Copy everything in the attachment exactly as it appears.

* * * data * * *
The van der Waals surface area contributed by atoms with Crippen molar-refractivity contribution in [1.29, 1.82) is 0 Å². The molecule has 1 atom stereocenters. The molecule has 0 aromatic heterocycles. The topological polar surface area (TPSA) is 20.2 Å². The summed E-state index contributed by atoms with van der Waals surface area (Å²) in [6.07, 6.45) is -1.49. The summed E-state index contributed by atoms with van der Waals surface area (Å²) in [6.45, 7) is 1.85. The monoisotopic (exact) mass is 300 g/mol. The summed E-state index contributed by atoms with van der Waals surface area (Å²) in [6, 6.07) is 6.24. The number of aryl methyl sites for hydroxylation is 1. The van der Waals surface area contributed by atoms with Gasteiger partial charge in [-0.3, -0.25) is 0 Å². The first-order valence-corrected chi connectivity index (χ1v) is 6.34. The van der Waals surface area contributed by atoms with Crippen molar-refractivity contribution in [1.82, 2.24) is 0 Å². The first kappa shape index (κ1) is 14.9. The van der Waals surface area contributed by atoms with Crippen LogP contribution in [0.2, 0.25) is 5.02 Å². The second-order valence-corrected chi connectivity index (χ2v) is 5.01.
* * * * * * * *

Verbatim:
The van der Waals surface area contributed by atoms with Crippen molar-refractivity contribution in [1.29, 1.82) is 0 Å². The molecule has 1 atom stereocenters. The molecule has 0 aromatic heterocycles. The topological polar surface area (TPSA) is 20.2 Å². The summed E-state index contributed by atoms with van der Waals surface area (Å²) in [6.07, 6.45) is -1.49. The summed E-state index contributed by atoms with van der Waals surface area (Å²) in [6.45, 7) is 1.85. The monoisotopic (exact) mass is 300 g/mol. The summed E-state index contributed by atoms with van der Waals surface area (Å²) in [6, 6.07) is 6.24. The number of aryl methyl sites for hydroxylation is 1. The van der Waals surface area contributed by atoms with Gasteiger partial charge in [-0.3, -0.25) is 0 Å². The first-order valence-corrected chi connectivity index (χ1v) is 6.34. The van der Waals surface area contributed by atoms with Crippen molar-refractivity contribution in [1.82, 2.24) is 0 Å². The first kappa shape index (κ1) is 14.9. The van der Waals surface area contributed by atoms with Crippen LogP contribution in [0.2, 0.25) is 5.02 Å². The second-order valence-corrected chi connectivity index (χ2v) is 5.01.